Full Disclosure: This post is sponsored by Phillips 66 ® , however, the thoughts and opinions are my own.
The white minivan with wood paneling was a staple of the western Kansas roads growing up, zipping back and forth between my small hometown and my grandparents’ house and on family road trips to South Dakota, Wisconsin, and Texas. In the backseat, I sat there, eyes buried in my Gameboy. Only looking up to see a few glimpses of the scenery.
My parents knew the itinerary. There was no deviating from it. We knew when our stops would take place and how long it would take us to get to our destination.
It wasn’t until I was a teenager that our minivan turned into a coupe that carried us on our road trips. The only difference though was that the Gameboy-yielding boy in the backseat of the minivan was now sitting in the front seat with a road atlas on his lap, helping dad get us to our final destination.
If I were to show that road atlas filled with highlighted roads for navigation out to my kids today, they would look at me like I was some old guy who doesn’t know what I’m talking about.
Just because there isn’t a need for my son to help navigate from the passenger seat doesn’t mean that our family road trips can’t be just as fun and full of memory-making as mine were when I was a kid. As I have now become the driver when it comes to family road trips, I have nearly forgotten what it is like to sit in the backseat and wish that we could do something along the way to our next destination.
Having forgotten what it is like, we set out recently on a road trip that would be completely decided by our kids. They would be our navigators. No maps, no timeline, no destination, just the places they could dream up going to.
As we pulled out of the driveway of our suburban home, Joseph yelled, “TOY STORE!” from his car seat. My wife and I looked at each other, and we knew exactly where to go. We knew the kids didn’t necessarily NEED any new toys, we knew that this was their trip.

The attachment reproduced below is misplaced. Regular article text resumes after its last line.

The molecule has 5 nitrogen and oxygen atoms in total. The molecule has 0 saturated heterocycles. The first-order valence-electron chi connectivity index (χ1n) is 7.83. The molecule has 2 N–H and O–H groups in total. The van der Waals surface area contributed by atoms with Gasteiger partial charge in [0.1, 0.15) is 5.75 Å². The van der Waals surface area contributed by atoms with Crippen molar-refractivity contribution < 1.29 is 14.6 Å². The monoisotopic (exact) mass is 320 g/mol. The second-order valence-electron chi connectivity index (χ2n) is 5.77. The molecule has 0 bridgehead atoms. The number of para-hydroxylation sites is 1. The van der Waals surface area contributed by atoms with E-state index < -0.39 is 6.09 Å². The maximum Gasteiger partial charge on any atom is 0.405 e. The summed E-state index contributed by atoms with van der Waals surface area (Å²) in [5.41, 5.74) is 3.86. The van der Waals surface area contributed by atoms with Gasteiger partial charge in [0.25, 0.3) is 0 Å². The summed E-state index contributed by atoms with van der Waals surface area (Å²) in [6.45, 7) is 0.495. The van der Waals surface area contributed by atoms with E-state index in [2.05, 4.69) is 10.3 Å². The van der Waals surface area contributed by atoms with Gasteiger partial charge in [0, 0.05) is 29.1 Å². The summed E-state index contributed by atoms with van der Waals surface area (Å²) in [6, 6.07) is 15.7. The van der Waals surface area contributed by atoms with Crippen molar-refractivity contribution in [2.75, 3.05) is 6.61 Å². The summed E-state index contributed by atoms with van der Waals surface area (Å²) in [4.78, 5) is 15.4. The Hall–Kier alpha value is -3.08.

The toy store is heaven to any little kid and being able to spend time just walking around and playing with the toys sent smiles on all of our faces. Watching them sit down and play with toys that would either get overlooked at home or regulated to the basement storage room made me wonder what toys they would love to see make their way back to their playroom.
What sparked their interest more as we made our way to lunch was all of the barbershop spirals that lined Massachusetts Street in Lawrence. With each and every one we had to stop and watch it spin, letting every passerby know that they could get their hair cut.
However, the noodles spinning at one of the local Ramen places were where our boys stopped to eat. And much like the barber shop spirals, they greeted each passerby.
With naptime approaching it was time for us to make our way back home. But along the way, our oldest decided that it was a good time to stop and find the best playground between Lawrence and our home. We found it, in a park right next door to our home, however, it was still under construction. But as we circled the drive around the park, we found the next best one and spent an hour playing, laughing, and trying to be a ninja. The trails surrounding the lake were also calling our name.
While that wood-paneled minivan of my youth is now a silver SUV of their youths, giving them the chance to be backseat drivers for the day showed us what traveling looks like to them. The world from the backseat is such a different view that sometimes (as we pay attention to the GPS telling us where to go) we can forget about the fun that our kids see along the way.
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